Elite special forces raided a slum in Rio de Janeiro Thursday after officers providing security at the Olympics made a wrong turn and encountered gunfire. One police officer was shot in the head, and was recovering at a local hospital.
The officers from Brazil's national security force were using a GPS device to navigate unfamiliar streets when they took a wrong turn off a highway leading to Rio's international airport. Their truck was sprayed with bullets, and one officer, Helio Vieira, was shot in the head. The Justice Ministry said Vieira was recovering after a four-hour surgery, and was in stable condition. The other officers suffered minor injuries when the windows of their vehicle shattered.
Dozens of heavily armed commandos could be seen Thursday frisking residents and going house to house in the Mare complex of slums, one of Rio's most crime-ridden areas that is dominated by drug-trafficking gangs. Snipers took up positions on a nearby highway, as a low-flying police helicopter circled overhead.
Justice Minister Alexandre de Moraes said two suspects had been identified but were not yet in custody. He denounced what he called a "cowardly attack."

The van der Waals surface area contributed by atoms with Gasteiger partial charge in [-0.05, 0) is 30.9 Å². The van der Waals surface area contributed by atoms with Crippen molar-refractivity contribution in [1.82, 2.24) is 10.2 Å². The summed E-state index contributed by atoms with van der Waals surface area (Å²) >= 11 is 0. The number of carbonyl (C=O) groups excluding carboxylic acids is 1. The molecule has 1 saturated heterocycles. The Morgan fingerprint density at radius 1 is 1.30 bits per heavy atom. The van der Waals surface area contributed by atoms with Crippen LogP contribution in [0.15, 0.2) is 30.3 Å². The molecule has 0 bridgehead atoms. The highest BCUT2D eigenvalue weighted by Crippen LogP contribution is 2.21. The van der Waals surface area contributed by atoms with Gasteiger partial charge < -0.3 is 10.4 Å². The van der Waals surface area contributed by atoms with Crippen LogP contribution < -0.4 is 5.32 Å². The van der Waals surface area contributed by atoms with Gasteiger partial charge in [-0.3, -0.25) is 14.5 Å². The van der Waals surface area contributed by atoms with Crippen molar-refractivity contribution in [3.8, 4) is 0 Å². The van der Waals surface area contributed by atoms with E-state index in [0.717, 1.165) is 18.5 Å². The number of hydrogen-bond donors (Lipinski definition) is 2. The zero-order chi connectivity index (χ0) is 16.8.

The incident was the bloodiest of several that have marred the start of South America's first Olympic Games.
On Tuesday, two windows were shattered on a bus carrying journalists from an Olympic venue in the impoverished Deodoro district. Rio organizers said the bus was hit by a rock, even though one passenger, who identified herself as a former American military officer, believed the cause to be gunfire. There were no serious injuries.
The equestrian venue in Deodoro has had two brushes with stray gunfire since the games started. A bullet flew through the roof of a media tent there Saturday; officials said it had been fired from a hillside slum, and that the intended target was probably a security camera on a blimp. A second bullet hit Wednesday near the stables. Officials were adding more security at the venue.
Muggings have also been reported among Olympic athletes, officials and journalists.
Pervasive violence is an everyday part of life in Rio. After declines in past years, homicides have spiked again as Brazil's worst recession in decades fuels violence and forces budget cuts. The number of homicides in the first five months of 2016 increased by 18 percent to 1,870 in greater Rio.
Police killings are also on the rise, with the vast majority of victims black residents of impoverished slums that are fiefdoms of the city's many criminal gangs.
More than 85,000 security forces — double the number present in London in 2012 — have been deployed to the city to keep thousands of Olympic athletes and an estimated 500,000 tourists safe.